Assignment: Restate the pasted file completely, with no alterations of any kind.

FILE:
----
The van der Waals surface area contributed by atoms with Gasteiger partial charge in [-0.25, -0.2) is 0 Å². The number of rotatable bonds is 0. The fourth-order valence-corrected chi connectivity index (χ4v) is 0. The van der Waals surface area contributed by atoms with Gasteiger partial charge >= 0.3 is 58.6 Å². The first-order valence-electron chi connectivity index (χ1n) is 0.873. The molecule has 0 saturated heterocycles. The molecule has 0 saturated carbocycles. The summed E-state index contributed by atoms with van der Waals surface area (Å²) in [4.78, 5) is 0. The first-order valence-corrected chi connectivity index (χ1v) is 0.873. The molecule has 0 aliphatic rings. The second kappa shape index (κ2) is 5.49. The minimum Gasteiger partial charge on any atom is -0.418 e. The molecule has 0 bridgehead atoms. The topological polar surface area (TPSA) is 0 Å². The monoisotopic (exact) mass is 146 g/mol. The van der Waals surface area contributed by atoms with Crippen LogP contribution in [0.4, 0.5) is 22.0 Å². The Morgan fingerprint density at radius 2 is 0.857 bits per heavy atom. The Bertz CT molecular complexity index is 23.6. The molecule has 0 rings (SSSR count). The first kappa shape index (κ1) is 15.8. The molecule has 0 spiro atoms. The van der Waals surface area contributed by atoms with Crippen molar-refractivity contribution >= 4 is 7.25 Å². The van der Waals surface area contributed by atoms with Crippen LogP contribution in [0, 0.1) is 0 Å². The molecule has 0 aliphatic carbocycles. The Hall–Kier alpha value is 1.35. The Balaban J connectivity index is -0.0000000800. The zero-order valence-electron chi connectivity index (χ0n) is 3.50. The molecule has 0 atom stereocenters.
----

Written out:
The van der Waals surface area contributed by atoms with Gasteiger partial charge in [-0.25, -0.2) is 0 Å². The number of rotatable bonds is 0. The fourth-order valence-corrected chi connectivity index (χ4v) is 0. The van der Waals surface area contributed by atoms with Gasteiger partial charge >= 0.3 is 58.6 Å². The first-order valence-electron chi connectivity index (χ1n) is 0.873. The molecule has 0 saturated heterocycles. The molecule has 0 saturated carbocycles. The summed E-state index contributed by atoms with van der Waals surface area (Å²) in [4.78, 5) is 0. The first-order valence-corrected chi connectivity index (χ1v) is 0.873. The molecule has 0 aliphatic rings. The second kappa shape index (κ2) is 5.49. The minimum Gasteiger partial charge on any atom is -0.418 e. The molecule has 0 bridgehead atoms. The topological polar surface area (TPSA) is 0 Å². The monoisotopic (exact) mass is 146 g/mol. The van der Waals surface area contributed by atoms with Crippen LogP contribution in [0.4, 0.5) is 22.0 Å². The Morgan fingerprint density at radius 2 is 0.857 bits per heavy atom. The Bertz CT molecular complexity index is 23.6. The molecule has 0 rings (SSSR count). The first kappa shape index (κ1) is 15.8. The molecule has 0 spiro atoms. The van der Waals surface area contributed by atoms with Crippen molar-refractivity contribution >= 4 is 7.25 Å². The van der Waals surface area contributed by atoms with Crippen LogP contribution in [0, 0.1) is 0 Å². The molecule has 0 aliphatic carbocycles. The Hall–Kier alpha value is 1.35. The Balaban J connectivity index is -0.0000000800. The zero-order valence-electron chi connectivity index (χ0n) is 3.50. The molecule has 0 atom stereocenters.